The dc produced by PV modules is converted to ac by an inverter. Inverters range in size from small models capable of serving one PV module up to large 3-phase units with ratings higher than 800 kVA. The inverter converts the dc input power to ac matching the voltage, phase, and frequency of the electrical distribution system to which it is connected. The inverter also incorporates the system controls and safety features required to shut down the PV system in the event of a grid failure or building distribution system failure. Inverters used in the U.S. are designed and tested to the requirements of UL Standard 1741 and IEEE Standard 929. PV system dc voltages are limited to 600 V in the U.S. while voltages up to 1,000 V are common outside the U.S.
Power generated by the PV system is generally consumed by the facility to which it is connected. However, instances can arise where power generated by the PV system cannot be used by the facility. In this case, power is typically allowed to flow from the PV system to the utility’s electrical grid. For this reason, net metering is required, which has the ability to measure and record power flow in either direction (incoming or outgoing).
Local regulations dictate pricing for the power purchased and sold. Pricing varies widely between countries, regions, and states, greatly affecting the economics of PV systems.
Generating green power with wind turbines
There is an enormous amount of energy available from the wind. It has been estimated that wind energy resources are greater than five times the world’s energy usage. Electric wind turbines extract the kinetic energy of the available wind resources and convert it to electrical energy. The energy extracted by a wind turbine can be determined by the following equation:
Wind Energy = ½(ρ A v3 t)
where: ρ = density of the air; A = swept area of the turbine rotor; v3 = wind velocity, and t = time
From the above relationship, it is apparent that the factors having the greatest influence on the turbine energy output are rotor swept area and wind velocity. Wind profiles show that wind velocity increases logarithmically with height above the surface. Therefore, a turbine located 196 ft high will be exposed to a much higher velocity than the same turbine located 33 ft high. Turbine swept area is a function of the rotor diameter. So, turbines with large rotors located high above the ground will capture a greater portion of the available wind energy compared to small wind turbines located nearer to the ground.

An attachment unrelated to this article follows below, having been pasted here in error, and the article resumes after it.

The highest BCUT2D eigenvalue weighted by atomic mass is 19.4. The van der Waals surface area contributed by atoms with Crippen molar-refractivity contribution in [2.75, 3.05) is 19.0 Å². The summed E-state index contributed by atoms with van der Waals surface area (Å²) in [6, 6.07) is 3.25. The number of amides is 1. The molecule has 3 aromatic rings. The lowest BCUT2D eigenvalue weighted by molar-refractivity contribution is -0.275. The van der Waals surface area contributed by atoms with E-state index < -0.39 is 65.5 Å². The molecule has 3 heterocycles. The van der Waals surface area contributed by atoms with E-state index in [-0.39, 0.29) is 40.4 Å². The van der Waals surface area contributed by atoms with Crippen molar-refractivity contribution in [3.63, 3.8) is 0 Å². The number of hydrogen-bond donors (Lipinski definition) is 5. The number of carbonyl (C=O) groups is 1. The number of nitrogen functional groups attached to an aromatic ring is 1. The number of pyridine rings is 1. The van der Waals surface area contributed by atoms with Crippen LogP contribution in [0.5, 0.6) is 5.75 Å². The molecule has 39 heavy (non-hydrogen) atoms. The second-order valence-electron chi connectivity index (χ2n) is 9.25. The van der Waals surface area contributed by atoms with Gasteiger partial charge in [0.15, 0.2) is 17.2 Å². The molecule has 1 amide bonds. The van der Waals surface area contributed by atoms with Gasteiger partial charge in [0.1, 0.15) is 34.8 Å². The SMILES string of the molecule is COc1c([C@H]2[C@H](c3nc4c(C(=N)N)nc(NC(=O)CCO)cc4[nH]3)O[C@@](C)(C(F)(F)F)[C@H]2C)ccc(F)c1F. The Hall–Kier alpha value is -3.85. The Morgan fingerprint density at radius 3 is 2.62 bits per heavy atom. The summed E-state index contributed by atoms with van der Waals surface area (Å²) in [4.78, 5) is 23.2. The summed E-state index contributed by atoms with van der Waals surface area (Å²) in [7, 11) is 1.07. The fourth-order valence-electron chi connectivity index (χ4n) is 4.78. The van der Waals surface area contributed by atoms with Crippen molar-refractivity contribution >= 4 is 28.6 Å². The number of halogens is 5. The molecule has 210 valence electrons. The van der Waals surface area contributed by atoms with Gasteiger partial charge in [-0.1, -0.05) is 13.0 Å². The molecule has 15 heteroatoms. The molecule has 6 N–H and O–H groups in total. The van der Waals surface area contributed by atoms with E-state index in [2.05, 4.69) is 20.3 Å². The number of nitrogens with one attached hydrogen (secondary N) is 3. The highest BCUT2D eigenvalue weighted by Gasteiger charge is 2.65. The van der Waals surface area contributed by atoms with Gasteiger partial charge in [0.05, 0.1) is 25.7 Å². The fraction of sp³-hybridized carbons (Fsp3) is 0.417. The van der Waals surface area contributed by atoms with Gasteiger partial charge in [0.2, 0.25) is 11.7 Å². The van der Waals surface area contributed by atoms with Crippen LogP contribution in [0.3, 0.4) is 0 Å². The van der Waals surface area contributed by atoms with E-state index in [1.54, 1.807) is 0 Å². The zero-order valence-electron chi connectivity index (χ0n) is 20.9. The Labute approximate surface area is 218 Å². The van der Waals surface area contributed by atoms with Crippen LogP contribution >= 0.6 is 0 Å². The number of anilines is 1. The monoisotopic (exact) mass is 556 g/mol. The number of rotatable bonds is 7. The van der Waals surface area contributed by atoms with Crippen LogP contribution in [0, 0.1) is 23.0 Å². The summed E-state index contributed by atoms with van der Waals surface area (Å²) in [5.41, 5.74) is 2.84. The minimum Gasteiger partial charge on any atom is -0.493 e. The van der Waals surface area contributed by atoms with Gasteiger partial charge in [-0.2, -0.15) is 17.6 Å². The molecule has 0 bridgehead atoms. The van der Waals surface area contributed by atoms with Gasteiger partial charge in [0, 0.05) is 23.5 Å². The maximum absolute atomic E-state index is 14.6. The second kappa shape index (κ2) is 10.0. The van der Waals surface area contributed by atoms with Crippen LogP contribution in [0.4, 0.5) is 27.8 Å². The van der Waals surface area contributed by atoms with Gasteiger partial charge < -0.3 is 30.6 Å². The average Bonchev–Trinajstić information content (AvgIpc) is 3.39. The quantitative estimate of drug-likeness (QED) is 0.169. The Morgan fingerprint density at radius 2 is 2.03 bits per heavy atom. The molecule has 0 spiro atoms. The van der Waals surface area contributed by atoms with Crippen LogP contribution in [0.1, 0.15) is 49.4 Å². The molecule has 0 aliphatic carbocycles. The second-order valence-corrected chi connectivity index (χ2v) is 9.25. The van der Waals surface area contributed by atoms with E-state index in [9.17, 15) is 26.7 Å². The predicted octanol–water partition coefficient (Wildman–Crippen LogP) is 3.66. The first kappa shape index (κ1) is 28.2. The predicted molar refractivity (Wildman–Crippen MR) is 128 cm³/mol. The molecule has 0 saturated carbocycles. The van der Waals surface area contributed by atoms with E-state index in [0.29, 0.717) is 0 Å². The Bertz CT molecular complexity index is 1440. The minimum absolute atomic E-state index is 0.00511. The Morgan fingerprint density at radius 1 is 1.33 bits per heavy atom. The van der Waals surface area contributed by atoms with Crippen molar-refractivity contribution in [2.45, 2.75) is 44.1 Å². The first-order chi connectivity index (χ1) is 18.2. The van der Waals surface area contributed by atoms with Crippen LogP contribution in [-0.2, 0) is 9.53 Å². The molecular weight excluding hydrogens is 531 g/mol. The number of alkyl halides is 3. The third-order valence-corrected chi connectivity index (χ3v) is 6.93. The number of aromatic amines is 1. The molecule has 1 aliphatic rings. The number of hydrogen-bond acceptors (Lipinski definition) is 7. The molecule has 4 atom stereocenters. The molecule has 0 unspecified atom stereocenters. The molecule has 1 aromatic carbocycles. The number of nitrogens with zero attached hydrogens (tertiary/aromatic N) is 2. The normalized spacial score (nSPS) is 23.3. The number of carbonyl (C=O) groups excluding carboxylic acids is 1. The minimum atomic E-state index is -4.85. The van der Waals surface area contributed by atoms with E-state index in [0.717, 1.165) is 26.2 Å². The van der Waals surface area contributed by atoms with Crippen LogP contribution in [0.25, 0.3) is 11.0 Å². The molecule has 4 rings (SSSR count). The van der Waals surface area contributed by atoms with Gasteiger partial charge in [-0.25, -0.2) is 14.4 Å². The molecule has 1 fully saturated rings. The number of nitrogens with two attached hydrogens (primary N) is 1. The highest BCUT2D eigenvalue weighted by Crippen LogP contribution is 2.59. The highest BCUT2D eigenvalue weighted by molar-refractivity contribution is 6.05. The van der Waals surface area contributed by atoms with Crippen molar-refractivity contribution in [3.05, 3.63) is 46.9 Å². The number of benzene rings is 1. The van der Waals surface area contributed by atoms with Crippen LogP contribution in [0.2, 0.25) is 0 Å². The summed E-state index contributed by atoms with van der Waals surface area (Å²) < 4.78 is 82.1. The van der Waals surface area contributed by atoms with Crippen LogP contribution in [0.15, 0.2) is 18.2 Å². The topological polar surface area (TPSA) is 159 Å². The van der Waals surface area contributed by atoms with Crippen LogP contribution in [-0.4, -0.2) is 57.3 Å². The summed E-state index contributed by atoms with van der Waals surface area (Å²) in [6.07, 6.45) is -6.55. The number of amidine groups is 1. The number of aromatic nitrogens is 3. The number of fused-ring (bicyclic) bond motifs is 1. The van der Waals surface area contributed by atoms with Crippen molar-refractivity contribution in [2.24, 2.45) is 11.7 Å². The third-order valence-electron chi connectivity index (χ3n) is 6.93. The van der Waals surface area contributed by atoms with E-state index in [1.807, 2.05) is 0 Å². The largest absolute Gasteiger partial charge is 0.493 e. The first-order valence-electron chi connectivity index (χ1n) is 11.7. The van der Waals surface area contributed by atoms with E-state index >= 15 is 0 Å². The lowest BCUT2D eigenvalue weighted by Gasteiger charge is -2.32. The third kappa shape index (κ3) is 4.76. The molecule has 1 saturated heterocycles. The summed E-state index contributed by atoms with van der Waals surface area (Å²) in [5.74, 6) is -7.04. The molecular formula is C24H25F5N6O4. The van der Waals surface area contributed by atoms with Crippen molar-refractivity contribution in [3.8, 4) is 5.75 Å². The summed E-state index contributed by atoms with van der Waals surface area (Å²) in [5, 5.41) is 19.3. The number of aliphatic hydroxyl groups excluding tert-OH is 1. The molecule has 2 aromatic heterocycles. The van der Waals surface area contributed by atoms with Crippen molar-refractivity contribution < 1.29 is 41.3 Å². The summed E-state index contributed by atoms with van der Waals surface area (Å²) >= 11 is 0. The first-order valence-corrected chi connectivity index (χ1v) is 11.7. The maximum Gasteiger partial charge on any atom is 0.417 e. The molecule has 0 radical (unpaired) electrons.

Another factor influencing wind turbine performance is the roughness of the surrounding area. Turbine rotors are most efficient when subjected to a smooth laminar wind profile, as surface roughness affects the wind profile. For example, large open bodies of water have a very low roughness length, typically 0.008 in. Flat terrain with low vegetation has a roughness length around 1.18 in. Cities and areas around buildings have chaotic wind profiles with a roughness length of around 6.56 ft.
In consideration of the aforementioned points, it does not make sense to install large turbines near building sites. The turbulence caused by the building itself will cause the turbine to operate at less than optimal capacity. The significant investment required for a large turbine installation causes turbines to be installed away from cities and buildings in remote areas with minimal ground obstructions. Small turbines with small rotors operate with the same constraints as large turbines. However, because the scale is changed, small turbines can be installed on or near buildings more economically.